Gerry Canavan

the smartest kid on earth

Posts Tagged ‘evangelical Christianity

Protesters

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We had some religious-themed protesters near us, with some pretty intriguing materials. More pictures here, and a longer write-up here.

Fair enough.

Okay, that’s a little more hostile.

That doesn’t sound so bad.

Hmm.

Sports nuts?

Good people?

Written by gerrycanavan

January 20, 2009 at 9:35 pm

Sweet Zombie Jesus

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Inside Higher Ed has an interview with Kim Paffenroth, author of Gospel of the Living Dead: George Romero’s Visions of Hell on Earth.

Q: In the New Testament, Jesus dies, then comes back to life. His followers gather to eat his flesh and drink his blood. I am probably going to hell for this, but …. Is Christianity a zombie religion?

A: I think zombie movies want to portray the state of zombification as a monstrous perversion of the idea of Christian resurrection. Christians believe in a resurrection to a new, perfect state where there will be no pain or disease or violence. Zombies, on the other hand, are risen, but exist in a state where only the basest, most destructive human drive is left — the insatiable urge to consume, both as voracious gluttons of their fellow humans, and as mindless shoppers after petty, useless, meaningless objects. It’s both a profoundly cynical look at human nature, and a sobering indictment of modern, American consumer culture.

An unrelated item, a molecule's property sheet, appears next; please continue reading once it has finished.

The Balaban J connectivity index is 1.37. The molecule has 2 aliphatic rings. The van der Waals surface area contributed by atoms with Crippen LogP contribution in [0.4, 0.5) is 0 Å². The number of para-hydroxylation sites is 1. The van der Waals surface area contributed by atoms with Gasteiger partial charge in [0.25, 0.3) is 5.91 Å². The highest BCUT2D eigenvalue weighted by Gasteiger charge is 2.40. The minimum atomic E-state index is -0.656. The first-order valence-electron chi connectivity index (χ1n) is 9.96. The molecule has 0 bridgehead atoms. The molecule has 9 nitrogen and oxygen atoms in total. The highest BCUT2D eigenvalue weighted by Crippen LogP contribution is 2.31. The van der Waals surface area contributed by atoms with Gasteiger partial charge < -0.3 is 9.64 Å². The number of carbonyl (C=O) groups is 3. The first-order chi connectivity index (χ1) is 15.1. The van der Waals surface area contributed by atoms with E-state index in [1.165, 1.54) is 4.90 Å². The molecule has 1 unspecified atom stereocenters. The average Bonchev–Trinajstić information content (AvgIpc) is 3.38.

Q: The human beings in Romero’s world are living through an experience of “hell on earth.” as your subtitle says. There are nods towards some possible naturalistic explanation for the dead within the films (that a virus or “space radiation” somehow brought corpses back to life) but the cause is never very useful or important to any of the characters. And some characters do think mankind is finally being punished. Is the apocalyptic dimension just more or less inevitable in this kind of disaster, or is it deliberate? To what degree is Romero’s social satire consciously influenced by Christian themes? Or are those themes just inevitably built into the scenario and imagery?

A: I think “apocalyptic” has just come to mean “end of civilization,” so of course, any movie or book with that as its premise is, by definition, “apocalyptic.” And even if we throw in the interpretation “God’s mad at us — that big, mean God!” I still don’t think that’s very close to real, biblical apocalyptic.

Romero’s view is a lot closer to biblical apocalyptic or prophetic literature, for he seems to make it clear, over and over, that humanity deserves this horror, and the humans in the films go to great lengths to make the situation even worse than it is already — by their cruelty, greed, racism, and selfishness. Whether this is conscious or accidental, I really can’t address with certainty: I only note that his prophetic vision is compatible with a Christian worldview, not that it stems from that.